Quarterly Fortinet report: cybercriminals are hitting medium-sized companies
Fortinet presented the results of the latest quarterly cyberthreats survey. The global IT threat report is a review which is a summary of analytical data collected by FortiGuard Labs laboratories in the third quarter of 2017. It shows that automated large-scale attacks are becoming the norm, ransomware activity is becoming more and more common and almost 80% of organizations have experienced a serious security breach in the last three months.
The most important conclusions from the study
Increased attacks. 79% of companies reported serious attacks in the third quarter of 2017.
Detected 5,973 unique exploits, 14,904 unique malware variants from 2,646 different families and 245 unique botnets. The most popular in the last quarter was the exploit used to attack the American company Equifax - more than 6,000 cases of its use were detected. In addition, Fortinet has already identified 185 zero-day threats this year.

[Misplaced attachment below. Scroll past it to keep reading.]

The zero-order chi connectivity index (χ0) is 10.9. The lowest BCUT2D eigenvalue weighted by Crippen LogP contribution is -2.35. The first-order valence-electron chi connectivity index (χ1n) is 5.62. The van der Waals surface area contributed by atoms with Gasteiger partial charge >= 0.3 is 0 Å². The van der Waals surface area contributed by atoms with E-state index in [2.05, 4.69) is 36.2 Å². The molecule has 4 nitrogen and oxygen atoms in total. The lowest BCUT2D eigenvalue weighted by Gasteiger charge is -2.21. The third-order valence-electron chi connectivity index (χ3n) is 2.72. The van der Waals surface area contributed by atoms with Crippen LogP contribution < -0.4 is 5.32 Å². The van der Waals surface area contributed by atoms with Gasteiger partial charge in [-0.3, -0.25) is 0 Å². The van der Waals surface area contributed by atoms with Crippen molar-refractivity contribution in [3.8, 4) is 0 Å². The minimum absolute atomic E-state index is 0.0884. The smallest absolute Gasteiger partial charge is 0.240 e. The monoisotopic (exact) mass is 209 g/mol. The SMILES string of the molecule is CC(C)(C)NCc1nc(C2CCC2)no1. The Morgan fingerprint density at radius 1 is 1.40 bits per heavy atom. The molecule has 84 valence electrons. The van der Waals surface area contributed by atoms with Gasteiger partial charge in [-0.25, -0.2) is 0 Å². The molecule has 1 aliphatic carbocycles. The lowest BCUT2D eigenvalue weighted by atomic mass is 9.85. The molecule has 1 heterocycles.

Medium companies in the viewfinder. Medium-sized companies reported a higher rate of botnet activity, which indicates something more than their "statistical share" in the number of cases of security breaches.
Ransomware is still common. After the break in the first half of the year, he reminded himself of Locky ransomware - largely thanks to three new campaigns, which was reported by around 10% of companies. In addition, 22% of organizations have experienced ransomware activity during the last quarter.
The re-emergence of botnets. Many organizations have repeatedly experienced the same botnet infections. This is alarming because either the organizations were not fully understood of the overall scope of the violation and the botnet reactivated again after the company's activity returned to normal, or the main cause was not found and the organizations were again infected with the same malware.
Widespread and elusive malware. The most common function of the most popular malware families was downloading and sending malicious code and infecting it with new systems. Destructive strains were also popular that establish remote access connections, capture user input, and collect system information. These advanced techniques have recently become the standard, which indicates the increasingly intelligent and automated nature of malware.
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